Firms not shopping around for professional indemnity insurance
Emergence of brokers' schemes a main driver behind law firm loyalty to insurers
Nearly three-quarters of law firms (72 per cent) renewed their professional indemnity cover with the same insurer last year, with more than three-fifths (85 per cent) going through the same broker, research has revealed.
Firms’ loyalty to their brokers has markedly increased in the past three years. Only 47 per cent used just one broker in 2013-14. That figure rose to 57 per cent in 2014-15, then to 63 per cent in 2015-16, and last year reached 71 per cent, according to the latest Law Society’s annual PII survey.
The research, which canvassed a sample of 601 small to medium-sized firms in England and Wales, also showed that more than half of firms also submitted just one proposal form when renewing and that most firms (92 per cent) were satisfied with their brokers.
Frank Maher, partner at Legal Risk, a law firm specialising on advising other law firms on risk management, said loyalty had become a key feature of the market. ‘Professional indemnity insurance isn’t an ordinary commodity like car insurance. If you’ve been loyal to your broker, they’ll usually look after you when things get a little uncertain.’
The high figure, Maher continued, also reflected the market structure for the selected sample. ‘This has an impact because a lot of those small and medium-sized firms will be on a broker’s scheme. These have changed the shape of the market. Unless something has happened, there’s no reason why you would change broker, and since most have a scheme with an insurer, you will be with the same insurer too.’
However, despite general satisfaction with the service received from brokers, the sample was split over information provided about commission. About half said details had been voluntarily disclosed, while a similar number said no information had been given at all. When disclosed, commission was between 5 and 15 per cent.
On the ground, cost, followed by the financial solidity of the company, were the main reasons for choosing an insurer at 44 and 37 per cent respectively. The scope of cover and excess on claims scored the least at a lowly 6 per cent each.
Meanwhile, looking further ahead, proposals by the SRA to lower compulsory cover to £750,000 with firms buying top-up cover, have left solicitors cold. Only about two-thirds (44 per cent) of respondents said the current rules needed reform, and 69 per cent said the current minimum level of cover of £2m was ‘about right’.
Lawyers have suggested in conversation that they were unconvinced by the proposals. These could reduce protection for clients and addressed issues that the sector has already resolved.
Findings that only a few more firms have purchased top-up cover and that the amount have hardly increased on last year’s could confirm that firms and insurers have commercially adjusted to the risk and brought it under control. The mean amount went up 3 per cent from £6.22m to £6.435m, with the mean cost of top up rising by just 1 per cent to £7,750. Only sole practitioners and 2-4 partner firms bought more top-up cover last year.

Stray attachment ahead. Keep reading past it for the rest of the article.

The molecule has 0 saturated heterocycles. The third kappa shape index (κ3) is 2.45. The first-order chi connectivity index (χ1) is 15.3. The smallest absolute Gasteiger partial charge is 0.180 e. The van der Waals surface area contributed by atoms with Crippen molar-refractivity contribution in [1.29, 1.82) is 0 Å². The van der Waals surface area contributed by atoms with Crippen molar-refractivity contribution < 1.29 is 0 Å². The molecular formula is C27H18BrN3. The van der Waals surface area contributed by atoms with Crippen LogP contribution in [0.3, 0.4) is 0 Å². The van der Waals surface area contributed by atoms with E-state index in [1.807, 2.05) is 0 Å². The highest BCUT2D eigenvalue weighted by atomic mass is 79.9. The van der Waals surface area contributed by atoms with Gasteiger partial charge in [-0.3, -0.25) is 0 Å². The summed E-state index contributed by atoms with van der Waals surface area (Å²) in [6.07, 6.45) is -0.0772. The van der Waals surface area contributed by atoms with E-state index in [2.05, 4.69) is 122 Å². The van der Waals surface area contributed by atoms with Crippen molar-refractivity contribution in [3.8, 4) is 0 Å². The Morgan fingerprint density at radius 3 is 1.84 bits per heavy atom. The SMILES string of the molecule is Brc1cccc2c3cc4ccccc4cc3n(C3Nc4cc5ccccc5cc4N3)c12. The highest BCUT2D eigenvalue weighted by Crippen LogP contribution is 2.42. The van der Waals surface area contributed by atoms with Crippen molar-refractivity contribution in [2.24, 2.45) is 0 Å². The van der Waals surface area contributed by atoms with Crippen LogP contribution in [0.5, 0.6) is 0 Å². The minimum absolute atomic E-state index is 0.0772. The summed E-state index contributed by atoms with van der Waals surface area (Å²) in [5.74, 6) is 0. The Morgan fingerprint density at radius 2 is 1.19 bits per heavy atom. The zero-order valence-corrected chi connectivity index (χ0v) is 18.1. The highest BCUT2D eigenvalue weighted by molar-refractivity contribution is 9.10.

The mean premium cost has gone down 1.3 per cent but not all firms have benefited equally. While larger firms (5-10 and 11-25 partners) have seen a significant drop in mean premiums, smaller firms have experienced an increase. And sole practitioners are still paying the most as a percentage of turnover.
Run-off cover continues to be an issue, with firms paying on average three times their annual premium to buy the additional six years’ cover. The SRA has mooted the possibility of doing away with compulsory run-off cover on the basis that this would further help reduce the cost of premiums. But Maher said the likely savings would be minimal and could also affect the rights of solicitors who have retired on the understanding that they would remain covered for six years.
Beyond the run-off period, only just over a third of firms were aware that the Solicitors Indemnity Fund (SIF) will close in 2020. Less than half of firms, however, agreed it should be mandatory to buy run-off cover beyond the compulsory six years. Nevertheless, 70 per cent of firms would consider buying an extra six years of run-off cover if it were available on the open market, with most saying they would be prepared to pay twice the cost of their annual premium. There was noticeable disparity depending on firm size, however. Only 52 per cent of 11-15 partner firms would consider it, compared with 72 per cent of 2-4 and 5-10 partner firms.
SIF is only relevant to firms that cease trading, but the high incidence of claims suggests that its closure could be an issue, Maher said.
October remains the renewal date for 68 per cent of firms.
More than three-quarters of firms (70 per cent) opt for 12-month policies.
Notifying your insurer of circumstances that might give rise to a claim; increasing the number of fee earners; and increasing the amount of conveyancing work were the top three risks potentially affecting premiums.
Claims were made against 13 per cent of firms.
More than 25 per cent of firms say they’ve been targeted by scammers, with spam and phishing the most common scams. Cyber insurance has been taken up by one-quarter of firms.
Jean-Yves Gilg, editor-in-chief